Warriors’ Draymond Green: Female athletes must act against pay inequality | Launderer report



Jeff Chiu / Associated Press

Golden State Warriors star Draymond Green has discussed how female athletes can close the massive pay gap between themselves and their male counterparts.

Speaking to reporters on Wednesday, Green said women “are not describing the steps they can take to change that,” according to NBC Sports’ Monte Poole:

“It comes across as a complaint, because the people who can change it will just keep saying, ‘Well, the income isn’t there. If you don’t bring in income, we can’t increase your salary. “. They’re going to keep using this, but the reality is, as true as it is, it’s an excuse. Everyone says, “We support women. We support women empowerment. We support women in the workplace. We do it for women. We do X for women. Blah, blah, blah.

“Everyone uses it to their advantage, and yet these women are not using these people who say these things to their advantage.”

The three-time All-Star has already addressed the subject through a series of tweets that largely echo what he said on Wednesday:

The disparity in the salaries, investments and treatment of male and female athletes has been a topic of conversation for years. The discussion was amplified again after the Stanford athletic performance coach Ali kershner shared an image and Oregon star Sedona Prince shared a video contrasting weight rooms for men’s and women’s basketball tournaments. NBC Sports’ Alex Azzi report that the disparities between the two tournaments extend far beyond weight training equipment.

As many female athletes noted in response to Green, the idea that they aren’t trying to develop women’s sport and their coverage couldn’t be further from the truth. (note: some tweets contain profanity):

Devereaux Peters, who was a star at Notre Dame before playing in the WNBA, also recounted in a series of tweets how asking for change is a two-way street:

“Story Time: I spoke with one of your favorite athlete media companies. He was ‘specifically’ looking for female creators to tell stories about female athletes. He fully understood the power of women’s sport in it. moment and wanted to get involved … Based on my conversations with his contact, our goals and visions were perfectly aligned. The contact was extremely excited to introduce me to him because of this. Then he became a ghost. J held out my hand for weeks and finally out of sheer shame he responded … he told me he hadn’t contacted because he was ashamed and felt so bad. Conceptually, we were doing great, but your boy didn’t want to work with me because “he wants to focus on female athletes but doesn’t. I don’t want to be involved in the WNBA at all. “That was an accurate quote. It was devastated. It took me a long time to push that call away. It’s going to take a lot longer than the US fighting for the US. I’m pretty much sure most of you know that. But let’s never quash the many women who smiled dingily day in and day out to make this a reality for female athletes. “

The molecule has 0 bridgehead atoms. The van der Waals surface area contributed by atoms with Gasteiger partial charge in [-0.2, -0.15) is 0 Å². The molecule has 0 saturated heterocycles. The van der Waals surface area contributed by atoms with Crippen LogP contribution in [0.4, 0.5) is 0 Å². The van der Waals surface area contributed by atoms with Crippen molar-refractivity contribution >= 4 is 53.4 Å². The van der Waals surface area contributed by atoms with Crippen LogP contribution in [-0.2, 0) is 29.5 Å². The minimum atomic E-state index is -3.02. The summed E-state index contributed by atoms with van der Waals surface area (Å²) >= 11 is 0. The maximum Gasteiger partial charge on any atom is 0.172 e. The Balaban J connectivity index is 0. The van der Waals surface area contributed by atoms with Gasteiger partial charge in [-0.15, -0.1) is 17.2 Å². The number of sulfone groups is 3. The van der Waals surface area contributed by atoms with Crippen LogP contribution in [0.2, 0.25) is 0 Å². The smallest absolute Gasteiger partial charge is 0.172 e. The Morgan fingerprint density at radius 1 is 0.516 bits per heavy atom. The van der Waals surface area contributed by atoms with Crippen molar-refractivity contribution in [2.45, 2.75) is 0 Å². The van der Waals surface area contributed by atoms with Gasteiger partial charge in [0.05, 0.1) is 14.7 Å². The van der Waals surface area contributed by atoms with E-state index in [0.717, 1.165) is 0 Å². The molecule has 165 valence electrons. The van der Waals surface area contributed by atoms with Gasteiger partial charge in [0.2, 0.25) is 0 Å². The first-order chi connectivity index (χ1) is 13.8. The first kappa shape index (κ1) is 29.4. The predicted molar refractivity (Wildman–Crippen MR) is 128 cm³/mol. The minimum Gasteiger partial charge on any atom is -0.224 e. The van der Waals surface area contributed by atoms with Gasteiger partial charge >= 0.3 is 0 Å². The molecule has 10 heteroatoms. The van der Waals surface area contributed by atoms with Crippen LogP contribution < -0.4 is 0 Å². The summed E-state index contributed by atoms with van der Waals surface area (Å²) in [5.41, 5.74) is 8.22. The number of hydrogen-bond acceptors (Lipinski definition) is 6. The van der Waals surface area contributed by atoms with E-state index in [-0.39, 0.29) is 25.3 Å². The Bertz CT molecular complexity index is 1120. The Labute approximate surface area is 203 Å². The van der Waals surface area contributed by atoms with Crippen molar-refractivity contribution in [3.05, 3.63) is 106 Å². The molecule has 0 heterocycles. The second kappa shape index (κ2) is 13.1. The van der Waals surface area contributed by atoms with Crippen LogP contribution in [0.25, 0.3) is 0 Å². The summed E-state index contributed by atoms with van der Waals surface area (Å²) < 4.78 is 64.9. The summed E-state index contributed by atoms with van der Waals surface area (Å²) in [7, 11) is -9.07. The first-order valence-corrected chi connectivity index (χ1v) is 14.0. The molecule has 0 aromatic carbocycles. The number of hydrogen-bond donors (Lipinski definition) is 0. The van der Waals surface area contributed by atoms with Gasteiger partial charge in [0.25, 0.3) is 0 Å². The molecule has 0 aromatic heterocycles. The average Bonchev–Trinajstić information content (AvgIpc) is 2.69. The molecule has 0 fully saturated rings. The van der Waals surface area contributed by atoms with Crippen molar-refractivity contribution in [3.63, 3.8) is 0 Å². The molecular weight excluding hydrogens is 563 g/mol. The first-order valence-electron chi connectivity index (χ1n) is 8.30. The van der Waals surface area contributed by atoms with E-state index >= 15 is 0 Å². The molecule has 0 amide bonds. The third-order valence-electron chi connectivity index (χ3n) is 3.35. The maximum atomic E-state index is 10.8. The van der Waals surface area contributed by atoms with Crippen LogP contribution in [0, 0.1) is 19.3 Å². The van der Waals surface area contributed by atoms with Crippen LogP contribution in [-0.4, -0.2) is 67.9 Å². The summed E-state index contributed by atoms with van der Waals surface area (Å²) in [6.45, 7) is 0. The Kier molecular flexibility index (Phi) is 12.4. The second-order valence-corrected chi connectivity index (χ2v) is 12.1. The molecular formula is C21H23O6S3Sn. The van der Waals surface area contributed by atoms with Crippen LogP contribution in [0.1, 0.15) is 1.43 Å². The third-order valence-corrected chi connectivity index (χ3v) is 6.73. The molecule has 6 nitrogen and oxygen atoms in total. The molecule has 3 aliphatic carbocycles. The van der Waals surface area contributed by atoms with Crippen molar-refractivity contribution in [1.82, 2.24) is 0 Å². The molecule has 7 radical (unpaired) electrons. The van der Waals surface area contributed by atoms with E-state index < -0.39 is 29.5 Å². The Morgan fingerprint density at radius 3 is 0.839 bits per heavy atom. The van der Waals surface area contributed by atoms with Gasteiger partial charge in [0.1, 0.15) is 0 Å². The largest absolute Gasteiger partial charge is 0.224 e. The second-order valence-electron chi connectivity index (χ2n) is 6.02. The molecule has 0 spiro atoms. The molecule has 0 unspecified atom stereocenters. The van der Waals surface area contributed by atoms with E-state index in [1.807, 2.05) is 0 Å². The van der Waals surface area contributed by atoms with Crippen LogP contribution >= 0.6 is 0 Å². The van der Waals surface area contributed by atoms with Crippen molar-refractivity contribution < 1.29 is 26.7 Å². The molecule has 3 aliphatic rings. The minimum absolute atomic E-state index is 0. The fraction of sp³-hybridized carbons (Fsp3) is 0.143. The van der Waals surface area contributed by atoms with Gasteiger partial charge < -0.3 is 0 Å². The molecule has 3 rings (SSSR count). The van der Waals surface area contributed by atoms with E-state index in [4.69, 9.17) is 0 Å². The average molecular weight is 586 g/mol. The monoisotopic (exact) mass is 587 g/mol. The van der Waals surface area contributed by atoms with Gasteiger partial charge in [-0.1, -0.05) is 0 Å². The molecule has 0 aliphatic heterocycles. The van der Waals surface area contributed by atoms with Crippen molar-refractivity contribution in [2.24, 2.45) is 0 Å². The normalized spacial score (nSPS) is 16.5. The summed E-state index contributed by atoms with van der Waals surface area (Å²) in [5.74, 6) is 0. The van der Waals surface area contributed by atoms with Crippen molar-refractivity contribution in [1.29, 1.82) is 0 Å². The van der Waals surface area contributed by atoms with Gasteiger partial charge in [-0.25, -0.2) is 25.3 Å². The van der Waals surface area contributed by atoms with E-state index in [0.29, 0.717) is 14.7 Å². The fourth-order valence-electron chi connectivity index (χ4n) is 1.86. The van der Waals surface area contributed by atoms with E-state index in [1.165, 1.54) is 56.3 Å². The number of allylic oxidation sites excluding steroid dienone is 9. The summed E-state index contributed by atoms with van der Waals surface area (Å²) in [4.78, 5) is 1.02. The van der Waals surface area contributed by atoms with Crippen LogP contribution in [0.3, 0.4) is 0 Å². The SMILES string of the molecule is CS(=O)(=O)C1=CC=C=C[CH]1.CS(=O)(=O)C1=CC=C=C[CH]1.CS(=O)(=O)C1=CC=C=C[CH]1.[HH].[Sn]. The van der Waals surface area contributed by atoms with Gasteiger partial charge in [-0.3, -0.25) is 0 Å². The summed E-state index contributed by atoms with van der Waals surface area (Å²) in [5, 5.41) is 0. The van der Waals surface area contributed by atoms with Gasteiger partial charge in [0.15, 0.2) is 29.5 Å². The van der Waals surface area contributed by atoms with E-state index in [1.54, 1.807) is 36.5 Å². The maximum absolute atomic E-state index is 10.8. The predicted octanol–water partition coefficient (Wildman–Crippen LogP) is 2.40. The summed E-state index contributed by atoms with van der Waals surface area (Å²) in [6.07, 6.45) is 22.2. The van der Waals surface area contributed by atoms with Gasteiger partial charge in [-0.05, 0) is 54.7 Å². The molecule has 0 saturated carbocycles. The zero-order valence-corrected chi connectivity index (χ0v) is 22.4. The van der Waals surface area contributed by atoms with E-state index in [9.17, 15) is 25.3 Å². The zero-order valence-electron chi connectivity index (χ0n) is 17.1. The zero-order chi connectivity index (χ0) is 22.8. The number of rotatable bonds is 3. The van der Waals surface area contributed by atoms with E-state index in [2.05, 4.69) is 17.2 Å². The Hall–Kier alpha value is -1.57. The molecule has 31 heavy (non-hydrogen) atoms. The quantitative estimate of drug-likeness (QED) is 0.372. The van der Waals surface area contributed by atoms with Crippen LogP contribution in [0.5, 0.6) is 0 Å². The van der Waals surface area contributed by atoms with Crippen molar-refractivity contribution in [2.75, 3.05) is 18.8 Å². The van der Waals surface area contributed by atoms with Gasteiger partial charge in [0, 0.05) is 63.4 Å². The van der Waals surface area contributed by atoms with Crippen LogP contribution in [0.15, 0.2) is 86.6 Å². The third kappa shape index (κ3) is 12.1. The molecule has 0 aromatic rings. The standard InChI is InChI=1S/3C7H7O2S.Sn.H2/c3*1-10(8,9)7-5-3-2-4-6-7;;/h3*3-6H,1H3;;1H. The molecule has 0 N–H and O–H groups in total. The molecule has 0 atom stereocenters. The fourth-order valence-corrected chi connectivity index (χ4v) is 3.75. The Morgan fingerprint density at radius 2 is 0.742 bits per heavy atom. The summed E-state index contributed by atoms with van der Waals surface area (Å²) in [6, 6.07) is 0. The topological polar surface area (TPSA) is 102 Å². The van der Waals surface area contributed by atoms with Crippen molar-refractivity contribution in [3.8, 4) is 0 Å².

ESPN’s Maria Taylor cautioned against placing the burden of creating change only on the group that is being treated unfairly:

The University of MinnesotaTucker Research Center on Girls and Women in Sport considered the question in December 2013 and found that women’s sports received four percent of general sport coverage while women made up 40 percent of the athlete population.

Alex Morgan, Chloe Kim, Simone Manuel and Sue Bird took matters into their own hands earlier this month to launch TOGETHXR, a brand that will focus on women’s sport and culture.


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